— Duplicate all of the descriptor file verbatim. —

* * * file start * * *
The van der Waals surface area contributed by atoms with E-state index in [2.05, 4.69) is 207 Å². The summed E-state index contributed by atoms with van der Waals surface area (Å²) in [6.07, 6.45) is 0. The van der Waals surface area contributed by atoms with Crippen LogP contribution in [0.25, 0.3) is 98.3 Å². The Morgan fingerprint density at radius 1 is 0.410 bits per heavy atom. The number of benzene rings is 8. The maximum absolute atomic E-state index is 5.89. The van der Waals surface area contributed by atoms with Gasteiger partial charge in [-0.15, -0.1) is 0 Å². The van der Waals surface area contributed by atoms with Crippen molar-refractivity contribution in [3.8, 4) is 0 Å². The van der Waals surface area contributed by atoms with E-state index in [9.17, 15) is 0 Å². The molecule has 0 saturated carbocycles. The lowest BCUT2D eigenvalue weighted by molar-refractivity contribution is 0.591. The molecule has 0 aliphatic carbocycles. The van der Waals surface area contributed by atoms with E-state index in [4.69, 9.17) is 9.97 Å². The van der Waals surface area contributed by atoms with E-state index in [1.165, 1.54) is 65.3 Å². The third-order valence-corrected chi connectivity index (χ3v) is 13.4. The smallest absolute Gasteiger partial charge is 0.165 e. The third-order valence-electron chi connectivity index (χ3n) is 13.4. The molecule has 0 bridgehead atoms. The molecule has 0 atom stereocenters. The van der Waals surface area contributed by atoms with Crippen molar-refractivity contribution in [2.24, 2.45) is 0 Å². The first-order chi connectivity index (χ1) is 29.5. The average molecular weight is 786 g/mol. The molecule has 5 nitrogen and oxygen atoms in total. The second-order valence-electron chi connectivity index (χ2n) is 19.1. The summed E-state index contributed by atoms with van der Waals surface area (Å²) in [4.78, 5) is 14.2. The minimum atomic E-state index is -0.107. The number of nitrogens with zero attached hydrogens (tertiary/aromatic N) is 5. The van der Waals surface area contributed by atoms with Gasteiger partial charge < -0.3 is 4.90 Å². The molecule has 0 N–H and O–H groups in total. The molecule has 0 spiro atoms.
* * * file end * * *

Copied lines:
The van der Waals surface area contributed by atoms with E-state index in [2.05, 4.69) is 207 Å². The summed E-state index contributed by atoms with van der Waals surface area (Å²) in [6.07, 6.45) is 0. The van der Waals surface area contributed by atoms with Crippen LogP contribution in [0.25, 0.3) is 98.3 Å². The Morgan fingerprint density at radius 1 is 0.410 bits per heavy atom. The number of benzene rings is 8. The maximum absolute atomic E-state index is 5.89. The van der Waals surface area contributed by atoms with Gasteiger partial charge in [-0.15, -0.1) is 0 Å². The van der Waals surface area contributed by atoms with Crippen molar-refractivity contribution in [3.8, 4) is 0 Å². The van der Waals surface area contributed by atoms with E-state index in [9.17, 15) is 0 Å². The molecule has 0 saturated carbocycles. The lowest BCUT2D eigenvalue weighted by molar-refractivity contribution is 0.591. The molecule has 0 aliphatic carbocycles. The van der Waals surface area contributed by atoms with E-state index in [4.69, 9.17) is 9.97 Å². The van der Waals surface area contributed by atoms with E-state index in [1.165, 1.54) is 65.3 Å². The third-order valence-corrected chi connectivity index (χ3v) is 13.4. The smallest absolute Gasteiger partial charge is 0.165 e. The third-order valence-electron chi connectivity index (χ3n) is 13.4. The molecule has 0 bridgehead atoms. The molecule has 0 atom stereocenters. The van der Waals surface area contributed by atoms with Crippen molar-refractivity contribution in [2.24, 2.45) is 0 Å². The first-order chi connectivity index (χ1) is 29.5. The average molecular weight is 786 g/mol. The molecule has 5 nitrogen and oxygen atoms in total. The second-order valence-electron chi connectivity index (χ2n) is 19.1. The summed E-state index contributed by atoms with van der Waals surface area (Å²) in [4.78, 5) is 14.2. The minimum atomic E-state index is -0.107. The number of nitrogens with zero attached hydrogens (tertiary/aromatic N) is 5. The van der Waals surface area contributed by atoms with Gasteiger partial charge < -0.3 is 4.90 Å². The molecule has 0 N–H and O–H groups in total. The molecule has 0 spiro atoms.